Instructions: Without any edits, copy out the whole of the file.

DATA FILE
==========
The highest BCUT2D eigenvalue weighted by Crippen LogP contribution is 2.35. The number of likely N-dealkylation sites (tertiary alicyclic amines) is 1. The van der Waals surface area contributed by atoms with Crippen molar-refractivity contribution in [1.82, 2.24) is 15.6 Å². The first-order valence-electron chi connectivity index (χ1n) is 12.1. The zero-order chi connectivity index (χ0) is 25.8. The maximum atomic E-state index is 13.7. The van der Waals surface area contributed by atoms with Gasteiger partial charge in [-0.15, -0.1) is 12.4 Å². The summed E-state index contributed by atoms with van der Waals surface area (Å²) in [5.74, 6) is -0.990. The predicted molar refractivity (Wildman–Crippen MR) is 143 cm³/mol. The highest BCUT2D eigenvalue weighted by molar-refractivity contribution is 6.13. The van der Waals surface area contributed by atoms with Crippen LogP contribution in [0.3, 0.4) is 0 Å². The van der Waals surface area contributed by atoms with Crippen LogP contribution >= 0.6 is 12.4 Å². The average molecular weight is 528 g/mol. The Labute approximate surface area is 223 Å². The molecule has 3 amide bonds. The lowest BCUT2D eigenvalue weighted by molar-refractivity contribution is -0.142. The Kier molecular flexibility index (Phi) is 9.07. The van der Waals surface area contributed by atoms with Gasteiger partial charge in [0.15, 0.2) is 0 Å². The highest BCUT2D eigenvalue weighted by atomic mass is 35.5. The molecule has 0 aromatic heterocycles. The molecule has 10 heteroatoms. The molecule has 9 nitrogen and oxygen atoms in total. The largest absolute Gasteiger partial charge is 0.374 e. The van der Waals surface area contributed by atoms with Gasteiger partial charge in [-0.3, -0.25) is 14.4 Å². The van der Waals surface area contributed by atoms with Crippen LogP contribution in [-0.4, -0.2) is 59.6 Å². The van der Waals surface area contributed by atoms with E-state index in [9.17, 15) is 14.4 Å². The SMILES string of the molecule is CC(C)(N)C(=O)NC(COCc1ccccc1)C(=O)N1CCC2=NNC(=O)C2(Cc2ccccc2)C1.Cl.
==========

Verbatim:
The highest BCUT2D eigenvalue weighted by Crippen LogP contribution is 2.35. The number of likely N-dealkylation sites (tertiary alicyclic amines) is 1. The van der Waals surface area contributed by atoms with Crippen molar-refractivity contribution in [1.82, 2.24) is 15.6 Å². The first-order valence-electron chi connectivity index (χ1n) is 12.1. The zero-order chi connectivity index (χ0) is 25.8. The maximum atomic E-state index is 13.7. The van der Waals surface area contributed by atoms with Gasteiger partial charge in [-0.15, -0.1) is 12.4 Å². The summed E-state index contributed by atoms with van der Waals surface area (Å²) in [5.74, 6) is -0.990. The predicted molar refractivity (Wildman–Crippen MR) is 143 cm³/mol. The highest BCUT2D eigenvalue weighted by molar-refractivity contribution is 6.13. The van der Waals surface area contributed by atoms with Crippen LogP contribution in [0.3, 0.4) is 0 Å². The van der Waals surface area contributed by atoms with Crippen LogP contribution >= 0.6 is 12.4 Å². The average molecular weight is 528 g/mol. The Labute approximate surface area is 223 Å². The molecule has 3 amide bonds. The lowest BCUT2D eigenvalue weighted by molar-refractivity contribution is -0.142. The Kier molecular flexibility index (Phi) is 9.07. The van der Waals surface area contributed by atoms with Gasteiger partial charge in [0.15, 0.2) is 0 Å². The highest BCUT2D eigenvalue weighted by atomic mass is 35.5. The molecule has 0 aromatic heterocycles. The molecule has 10 heteroatoms. The molecule has 9 nitrogen and oxygen atoms in total. The largest absolute Gasteiger partial charge is 0.374 e. The van der Waals surface area contributed by atoms with Gasteiger partial charge in [-0.3, -0.25) is 14.4 Å². The van der Waals surface area contributed by atoms with Crippen LogP contribution in [-0.4, -0.2) is 59.6 Å². The van der Waals surface area contributed by atoms with E-state index in [9.17, 15) is 14.4 Å². The SMILES string of the molecule is CC(C)(N)C(=O)NC(COCc1ccccc1)C(=O)N1CCC2=NNC(=O)C2(Cc2ccccc2)C1.Cl.